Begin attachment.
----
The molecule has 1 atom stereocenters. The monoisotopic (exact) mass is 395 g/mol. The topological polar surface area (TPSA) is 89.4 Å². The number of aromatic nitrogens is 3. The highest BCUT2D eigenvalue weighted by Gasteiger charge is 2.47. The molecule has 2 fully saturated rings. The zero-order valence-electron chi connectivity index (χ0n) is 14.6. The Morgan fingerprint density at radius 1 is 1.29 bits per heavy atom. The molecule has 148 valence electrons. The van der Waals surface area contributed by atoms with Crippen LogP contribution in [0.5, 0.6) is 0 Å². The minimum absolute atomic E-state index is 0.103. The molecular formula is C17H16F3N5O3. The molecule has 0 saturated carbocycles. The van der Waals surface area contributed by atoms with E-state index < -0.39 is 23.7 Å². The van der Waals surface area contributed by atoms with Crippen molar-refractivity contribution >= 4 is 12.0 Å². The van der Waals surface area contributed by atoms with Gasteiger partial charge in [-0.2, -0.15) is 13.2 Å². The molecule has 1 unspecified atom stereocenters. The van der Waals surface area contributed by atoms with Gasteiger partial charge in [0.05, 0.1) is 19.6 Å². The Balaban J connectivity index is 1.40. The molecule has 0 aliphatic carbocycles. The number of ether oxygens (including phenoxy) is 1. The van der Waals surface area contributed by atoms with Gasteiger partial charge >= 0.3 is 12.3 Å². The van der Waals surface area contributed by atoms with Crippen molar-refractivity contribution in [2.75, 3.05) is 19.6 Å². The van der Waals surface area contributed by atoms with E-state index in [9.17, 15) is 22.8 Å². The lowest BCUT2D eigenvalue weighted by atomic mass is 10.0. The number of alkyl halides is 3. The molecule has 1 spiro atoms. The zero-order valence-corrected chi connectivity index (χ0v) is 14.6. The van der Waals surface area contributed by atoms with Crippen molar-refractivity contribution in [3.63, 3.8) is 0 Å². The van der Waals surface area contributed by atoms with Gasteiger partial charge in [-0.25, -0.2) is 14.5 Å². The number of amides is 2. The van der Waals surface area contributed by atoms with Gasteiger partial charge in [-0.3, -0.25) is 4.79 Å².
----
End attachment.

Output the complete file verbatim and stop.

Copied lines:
The molecule has 1 atom stereocenters. The monoisotopic (exact) mass is 395 g/mol. The topological polar surface area (TPSA) is 89.4 Å². The number of aromatic nitrogens is 3. The highest BCUT2D eigenvalue weighted by Gasteiger charge is 2.47. The molecule has 2 fully saturated rings. The zero-order valence-electron chi connectivity index (χ0n) is 14.6. The Morgan fingerprint density at radius 1 is 1.29 bits per heavy atom. The molecule has 148 valence electrons. The van der Waals surface area contributed by atoms with Crippen LogP contribution in [0.5, 0.6) is 0 Å². The minimum absolute atomic E-state index is 0.103. The molecular formula is C17H16F3N5O3. The molecule has 0 saturated carbocycles. The van der Waals surface area contributed by atoms with E-state index < -0.39 is 23.7 Å². The van der Waals surface area contributed by atoms with Crippen molar-refractivity contribution >= 4 is 12.0 Å². The van der Waals surface area contributed by atoms with Gasteiger partial charge in [-0.2, -0.15) is 13.2 Å². The molecule has 1 unspecified atom stereocenters. The van der Waals surface area contributed by atoms with Gasteiger partial charge in [0.05, 0.1) is 19.6 Å². The Balaban J connectivity index is 1.40. The molecule has 0 aliphatic carbocycles. The number of ether oxygens (including phenoxy) is 1. The van der Waals surface area contributed by atoms with Gasteiger partial charge >= 0.3 is 12.3 Å². The van der Waals surface area contributed by atoms with Crippen molar-refractivity contribution in [2.75, 3.05) is 19.6 Å². The van der Waals surface area contributed by atoms with E-state index in [9.17, 15) is 22.8 Å². The lowest BCUT2D eigenvalue weighted by atomic mass is 10.0. The number of alkyl halides is 3. The molecule has 1 spiro atoms. The zero-order valence-corrected chi connectivity index (χ0v) is 14.6. The van der Waals surface area contributed by atoms with Crippen molar-refractivity contribution in [3.63, 3.8) is 0 Å². The van der Waals surface area contributed by atoms with Gasteiger partial charge in [-0.25, -0.2) is 14.5 Å². The number of amides is 2. The van der Waals surface area contributed by atoms with Gasteiger partial charge in [-0.3, -0.25) is 4.79 Å².